4 Factors To Consider When Choosing Your Pediatrician
Parents of newborns have many questions: Do I give my baby formula or breast milk? Do I feed them jarred or natural baby food? When do I switch from breastfeeding to solids? How will I know if my child is ready for solids? Does my diet affect my unborn baby? How much time do I take off work for maternity leave?
You’re not sure of the decisions you need to make. You know that you need to consult a pediatrician, but even that seems like a daunting task because there are so many in your area.
In this article, we’ll point out useful tips and factors to assist you in making the right choice.
Which doctor do you choose?
During the first year of your child’s life, you’re going to make regular visits, you’ll make as many as 16 visits during the first year, especially if you’re a new parent.
Experts recommend beginning your search for a pediatrician when you’re 28 - 34 weeks into your pregnancy; this provides you with sufficient time to do your research and you’ll likely have a better idea of what you want.
How to choose your child’s first doctor
1. Your community
In the video above, physician Aaron Traeger provides some insight on where to begin, recommending that you start with your community and people you know. He also pointed out that good pediatricians are in abundance. Why? Because many doctors want to be pediatricians, they deal with kids because that’s what they want to do not because that’s what they got stuck doing! Ask friends and family who they use.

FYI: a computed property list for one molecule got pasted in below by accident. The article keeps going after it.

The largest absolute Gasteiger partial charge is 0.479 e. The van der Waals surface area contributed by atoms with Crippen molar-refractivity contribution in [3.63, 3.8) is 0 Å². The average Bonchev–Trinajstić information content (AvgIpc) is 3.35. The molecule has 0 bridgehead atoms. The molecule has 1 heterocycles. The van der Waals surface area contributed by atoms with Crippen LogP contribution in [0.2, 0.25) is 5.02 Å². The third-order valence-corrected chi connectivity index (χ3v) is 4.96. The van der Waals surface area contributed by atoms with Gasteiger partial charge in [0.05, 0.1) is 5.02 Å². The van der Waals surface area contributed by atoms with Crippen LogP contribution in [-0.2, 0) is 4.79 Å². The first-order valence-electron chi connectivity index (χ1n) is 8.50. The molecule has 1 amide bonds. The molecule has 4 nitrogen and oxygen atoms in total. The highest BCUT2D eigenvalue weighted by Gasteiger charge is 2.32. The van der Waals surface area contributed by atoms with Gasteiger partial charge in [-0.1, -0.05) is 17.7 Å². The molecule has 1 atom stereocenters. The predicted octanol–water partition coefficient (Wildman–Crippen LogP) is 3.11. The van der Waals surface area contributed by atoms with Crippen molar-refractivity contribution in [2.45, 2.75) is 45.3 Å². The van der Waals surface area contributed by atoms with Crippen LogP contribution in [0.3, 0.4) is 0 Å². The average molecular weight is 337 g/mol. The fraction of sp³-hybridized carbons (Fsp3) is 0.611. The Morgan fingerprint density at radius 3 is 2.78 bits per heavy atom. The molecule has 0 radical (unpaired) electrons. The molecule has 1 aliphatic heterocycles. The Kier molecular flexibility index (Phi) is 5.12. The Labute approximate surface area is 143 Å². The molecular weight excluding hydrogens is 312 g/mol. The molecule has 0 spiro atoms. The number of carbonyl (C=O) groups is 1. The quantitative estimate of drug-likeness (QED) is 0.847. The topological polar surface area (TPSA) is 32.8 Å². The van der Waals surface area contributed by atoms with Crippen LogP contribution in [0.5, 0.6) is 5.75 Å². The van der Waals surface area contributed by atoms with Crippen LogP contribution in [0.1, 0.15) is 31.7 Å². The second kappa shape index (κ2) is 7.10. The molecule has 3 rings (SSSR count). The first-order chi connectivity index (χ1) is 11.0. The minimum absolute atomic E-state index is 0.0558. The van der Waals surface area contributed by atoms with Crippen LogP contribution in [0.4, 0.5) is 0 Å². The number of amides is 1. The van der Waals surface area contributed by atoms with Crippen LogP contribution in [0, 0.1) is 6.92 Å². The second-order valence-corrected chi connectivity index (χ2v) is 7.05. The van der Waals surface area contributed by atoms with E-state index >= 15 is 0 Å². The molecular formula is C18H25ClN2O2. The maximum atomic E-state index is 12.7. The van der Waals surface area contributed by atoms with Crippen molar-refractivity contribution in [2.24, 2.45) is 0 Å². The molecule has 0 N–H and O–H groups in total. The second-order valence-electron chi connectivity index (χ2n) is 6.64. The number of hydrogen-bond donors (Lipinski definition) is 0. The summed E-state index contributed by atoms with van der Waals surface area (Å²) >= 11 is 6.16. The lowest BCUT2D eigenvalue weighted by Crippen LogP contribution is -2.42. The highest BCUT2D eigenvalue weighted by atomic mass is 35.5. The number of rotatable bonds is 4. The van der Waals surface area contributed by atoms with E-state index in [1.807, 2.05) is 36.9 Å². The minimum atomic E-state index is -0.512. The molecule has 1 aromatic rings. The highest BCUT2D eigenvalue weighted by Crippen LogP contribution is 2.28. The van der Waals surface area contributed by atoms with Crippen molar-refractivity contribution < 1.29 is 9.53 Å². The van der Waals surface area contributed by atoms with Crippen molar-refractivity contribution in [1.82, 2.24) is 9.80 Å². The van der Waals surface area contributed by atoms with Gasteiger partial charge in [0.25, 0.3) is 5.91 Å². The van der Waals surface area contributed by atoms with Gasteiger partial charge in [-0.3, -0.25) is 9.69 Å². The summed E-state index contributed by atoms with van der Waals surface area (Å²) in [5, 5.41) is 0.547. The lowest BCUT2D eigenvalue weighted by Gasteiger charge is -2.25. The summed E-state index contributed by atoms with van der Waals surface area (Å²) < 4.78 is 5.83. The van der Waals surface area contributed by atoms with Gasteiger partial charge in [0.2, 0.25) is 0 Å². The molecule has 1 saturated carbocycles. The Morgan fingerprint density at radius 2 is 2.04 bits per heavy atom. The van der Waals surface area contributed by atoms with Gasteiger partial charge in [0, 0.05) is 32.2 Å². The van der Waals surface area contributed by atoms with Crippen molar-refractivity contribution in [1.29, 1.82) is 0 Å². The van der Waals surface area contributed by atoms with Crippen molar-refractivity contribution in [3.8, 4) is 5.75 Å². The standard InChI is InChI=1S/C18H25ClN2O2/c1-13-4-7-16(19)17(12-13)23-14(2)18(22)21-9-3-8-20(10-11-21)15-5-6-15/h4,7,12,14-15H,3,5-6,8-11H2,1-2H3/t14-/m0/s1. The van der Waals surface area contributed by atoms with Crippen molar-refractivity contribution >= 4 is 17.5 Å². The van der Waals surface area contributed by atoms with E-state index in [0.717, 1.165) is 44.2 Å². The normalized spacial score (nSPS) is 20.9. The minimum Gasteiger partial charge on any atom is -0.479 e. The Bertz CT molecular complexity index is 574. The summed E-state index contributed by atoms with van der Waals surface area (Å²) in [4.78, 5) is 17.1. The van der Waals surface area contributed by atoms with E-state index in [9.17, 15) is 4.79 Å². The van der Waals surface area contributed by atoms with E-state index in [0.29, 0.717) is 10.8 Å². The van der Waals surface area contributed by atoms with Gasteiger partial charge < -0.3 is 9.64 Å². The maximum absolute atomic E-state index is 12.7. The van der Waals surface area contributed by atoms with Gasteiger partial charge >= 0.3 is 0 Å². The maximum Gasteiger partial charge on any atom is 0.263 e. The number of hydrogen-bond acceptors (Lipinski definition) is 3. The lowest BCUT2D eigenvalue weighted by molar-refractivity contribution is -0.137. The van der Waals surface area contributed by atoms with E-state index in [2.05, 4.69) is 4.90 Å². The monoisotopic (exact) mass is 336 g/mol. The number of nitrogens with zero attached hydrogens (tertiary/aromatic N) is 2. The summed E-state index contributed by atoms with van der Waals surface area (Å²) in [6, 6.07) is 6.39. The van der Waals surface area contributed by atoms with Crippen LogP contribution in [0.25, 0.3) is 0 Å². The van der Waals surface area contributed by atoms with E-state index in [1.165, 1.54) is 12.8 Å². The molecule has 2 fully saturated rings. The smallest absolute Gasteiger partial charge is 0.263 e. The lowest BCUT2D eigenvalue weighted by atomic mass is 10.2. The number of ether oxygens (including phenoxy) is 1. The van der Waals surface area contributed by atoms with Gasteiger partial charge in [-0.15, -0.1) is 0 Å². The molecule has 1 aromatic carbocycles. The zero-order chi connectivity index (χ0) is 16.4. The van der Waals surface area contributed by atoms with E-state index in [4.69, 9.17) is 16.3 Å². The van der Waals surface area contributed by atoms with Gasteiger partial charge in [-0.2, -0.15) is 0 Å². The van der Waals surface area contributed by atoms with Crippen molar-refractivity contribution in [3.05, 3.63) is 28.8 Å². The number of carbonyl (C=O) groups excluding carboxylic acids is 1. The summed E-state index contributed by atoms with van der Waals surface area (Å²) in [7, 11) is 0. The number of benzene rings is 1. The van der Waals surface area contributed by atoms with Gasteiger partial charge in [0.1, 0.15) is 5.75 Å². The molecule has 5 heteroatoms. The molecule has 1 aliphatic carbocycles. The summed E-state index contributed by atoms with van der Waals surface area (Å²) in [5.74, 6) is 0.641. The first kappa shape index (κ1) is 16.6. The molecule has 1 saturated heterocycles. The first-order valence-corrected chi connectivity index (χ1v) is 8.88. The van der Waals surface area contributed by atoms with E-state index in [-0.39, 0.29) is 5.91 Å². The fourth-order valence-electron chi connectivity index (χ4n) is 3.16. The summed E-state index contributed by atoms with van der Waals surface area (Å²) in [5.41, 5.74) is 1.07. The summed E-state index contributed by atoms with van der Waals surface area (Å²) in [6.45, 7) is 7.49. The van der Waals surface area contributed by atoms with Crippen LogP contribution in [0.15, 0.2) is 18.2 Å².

This Pediatric Associates video features a mom who said “I have a very good friend, she has four kids… I met her pediatrician and I’ve been so happy ever since.”
If you’re new to an area and you don’t know anyone, Dr. Traeger advises parents to visit or call the pediatrician center in your local hospital and ask the nurses who they recommend and who they consult. If you belong to a local church, members of the congregation will definitely have someone they can recommend.
2. Prenatal or Meet and Greet Visits
This momtv.com video covers choosing a pediatrician. It features DR. Rebekah Soto who recommends that parents first take advantage of complimentary prenatal visits at a clinic they’re considering.
Take a look at the facility; meet the staff, nurses and pediatricians, who may take care of your child in the future. The prenatal visit is a good opportunity to gauge your comfort level. This is a great time to begin asking questions about hours and emergency contacts.
When you screen the doctor and facility, it also shows the potential physician that you’re trying to work with them. Pediatrician, Dr. Claire McCarthy highlighted the point that parents should take an active role in doctor appointments. Parents should be prepared, be honest about their child’s habits, and speak up when instructions are unclear or the doctor screws up. Doctor visits and the ongoing relationship will be best when parents and doctors understand that they need to work together.
In the talk show interview above, Dr. Abeba Berhane also recommends a prenatal visit to meet staff and doctors and parents. She says write questions down and actually bring them during the prenatal visit. You don’t want to insult the doctor, but a list of questions shows the physician that you’re prepared — more than likely, they’re accustomed to parents asking questions.
During the interview with Pediatric Associates, mentioned in point #1, Dr. Rasciel Socarras was asked about the importance of the first visit, he replied,
“That first interview is priceless. You’re going to come in and see how the office works, you’re going to see the staff… the most important thing, you’re going to see is the pediatrician. See what comfort level you have with that doctor. It’s also nice to check their experience before you come in.”
Also, inquire about their credentials.
Look for these specific classifications
Board Certified - This ensures that they’ve completed medical school, residency, and necessary exams to become a pediatrician.